Transfer to JD program


LLM2008

Just out of curiousity, which one of the following schools, Columbia, Chicago and Upenn, is most likely to allow an LLM student to transfer to its own JD program? Any insight would be welcome!

Just out of curiousity, which one of the following schools, Columbia, Chicago and Upenn, is most likely to allow an LLM student to transfer to its own JD program? Any insight would be welcome!
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badkarma56

Just out of curiousity, which one of the following schools, Columbia, Chicago and Upenn, is most likely to allow an LLM student to transfer to its own JD program? Any insight would be welcome!


If I may ask, why would you want to enter an American J.D. program following completion of an American LL.M.?

I presume that you're a foreign attorney and therefore already possess the equivalent of a J.D. (an LL.B.) from your native country, am I correct? If so, completion of an LL.M. from a top American law school (combined with your previous law degree) may very well allow you to sit for the bar exam in certain U.S. jurisdictions.

Conversely, if you don't currently possess the foreign equivalent of an American J.D. degree, you won't be eligible for admission to any American LL.M. program (the vast majority of American LL.M programs that I'm aware of are intended for lawyers, not laypersons). If this is the case, you'll need to first obtain an American J.D. (or the foreign equivalent) prior to matriculation into any American LL.M. program.

<blockquote>Just out of curiousity, which one of the following schools, Columbia, Chicago and Upenn, is most likely to allow an LLM student to transfer to its own JD program? Any insight would be welcome!</blockquote>

If I may ask, why would you want to enter an American J.D. program following completion of an American LL.M.?

I presume that you're a foreign attorney and therefore already possess the equivalent of a J.D. (an LL.B.) from your native country, am I correct? If so, completion of an LL.M. from a top American law school (combined with your previous law degree) may very well allow you to sit for the bar exam in certain U.S. jurisdictions.

Conversely, if you don't currently possess the foreign equivalent of an American J.D. degree, you won't be eligible for admission to any American LL.M. program (the vast majority of American LL.M programs that I'm aware of are intended for lawyers, not laypersons). If this is the case, you'll need to first obtain an American J.D. (or the foreign equivalent) prior to matriculation into any American LL.M. program.

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mnementh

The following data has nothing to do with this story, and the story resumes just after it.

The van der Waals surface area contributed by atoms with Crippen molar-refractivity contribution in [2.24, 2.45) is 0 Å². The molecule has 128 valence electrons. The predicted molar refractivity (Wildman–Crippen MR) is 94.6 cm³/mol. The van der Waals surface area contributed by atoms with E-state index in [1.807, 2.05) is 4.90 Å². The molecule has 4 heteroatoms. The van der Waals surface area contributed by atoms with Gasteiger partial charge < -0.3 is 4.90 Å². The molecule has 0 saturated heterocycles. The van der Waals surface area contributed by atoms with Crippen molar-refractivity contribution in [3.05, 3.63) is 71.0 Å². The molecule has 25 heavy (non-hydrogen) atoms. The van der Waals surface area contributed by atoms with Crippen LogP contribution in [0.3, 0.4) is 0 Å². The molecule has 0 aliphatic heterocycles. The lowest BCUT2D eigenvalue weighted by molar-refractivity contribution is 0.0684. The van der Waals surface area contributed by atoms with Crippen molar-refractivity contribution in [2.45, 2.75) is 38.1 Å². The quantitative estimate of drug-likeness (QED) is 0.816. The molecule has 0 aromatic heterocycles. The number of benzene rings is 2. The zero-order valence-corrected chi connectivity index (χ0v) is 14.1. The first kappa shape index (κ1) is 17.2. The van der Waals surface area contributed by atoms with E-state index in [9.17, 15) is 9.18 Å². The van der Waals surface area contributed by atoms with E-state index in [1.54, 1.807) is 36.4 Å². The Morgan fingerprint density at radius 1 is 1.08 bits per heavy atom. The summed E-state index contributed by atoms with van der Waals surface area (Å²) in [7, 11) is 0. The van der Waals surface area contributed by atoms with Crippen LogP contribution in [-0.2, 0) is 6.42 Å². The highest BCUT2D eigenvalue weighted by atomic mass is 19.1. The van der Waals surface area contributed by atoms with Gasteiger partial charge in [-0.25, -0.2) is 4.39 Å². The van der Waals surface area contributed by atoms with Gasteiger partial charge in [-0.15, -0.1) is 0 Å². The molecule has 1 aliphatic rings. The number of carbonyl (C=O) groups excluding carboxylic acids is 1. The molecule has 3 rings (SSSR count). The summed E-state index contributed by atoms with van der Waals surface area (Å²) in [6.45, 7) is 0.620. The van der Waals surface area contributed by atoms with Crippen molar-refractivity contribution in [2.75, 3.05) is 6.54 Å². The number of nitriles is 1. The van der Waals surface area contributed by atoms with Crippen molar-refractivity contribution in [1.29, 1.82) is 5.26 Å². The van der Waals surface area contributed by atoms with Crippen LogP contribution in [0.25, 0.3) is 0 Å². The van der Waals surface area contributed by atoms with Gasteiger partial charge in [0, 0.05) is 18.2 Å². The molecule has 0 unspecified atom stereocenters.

He might want the J.D program in order to be more competitive in the U.S market. This I think is the main reason. I think it's nearly impossible to do the transfer, and a waste of time... if you want to do the J.D you should begin with it instead of the LL.M.

He might want the J.D program in order to be more competitive in the U.S market. This I think is the main reason. I think it's nearly impossible to do the transfer, and a waste of time... if you want to do the J.D you should begin with it instead of the LL.M.
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richardcjy

Hello, I know some guys successfully transfer from LLM to JD at Penn. Last year only 2 were admitted at Penn, and they both did great during their LLM year. I "heard" it's possible at Columbia/Chicago, but I don't know any recent cases. Hope this is helpful.

Hello, I know some guys successfully transfer from LLM to JD at Penn. Last year only 2 were admitted at Penn, and they both did great during their LLM year. I "heard" it's possible at Columbia/Chicago, but I don't know any recent cases. Hope this is helpful.
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invictus88

I heard Boston University allows such a transfer. This is actually an appealing idea to some foreign students as there are good chances of getting a full scholarship for a LLM, after which one will be qualified for at least some paralegal work in the US, but which still may not be enough to get one's desired position in a top US firm. With such paralegal work, however, it may be possible to finance one's self throughout the JD program. After getting the JD, one should then be able to fully compete with other candidates for positions in top firms. It's a long, convoluted process, but for many foreigners this may be the only viable option for getting into top US firms.

I heard Boston University allows such a transfer. This is actually an appealing idea to some foreign students as there are good chances of getting a full scholarship for a LLM, after which one will be qualified for at least some paralegal work in the US, but which still may not be enough to get one's desired position in a top US firm. With such paralegal work, however, it may be possible to finance one's self throughout the JD program. After getting the JD, one should then be able to fully compete with other candidates for positions in top firms. It's a long, convoluted process, but for many foreigners this may be the only viable option for getting into top US firms.
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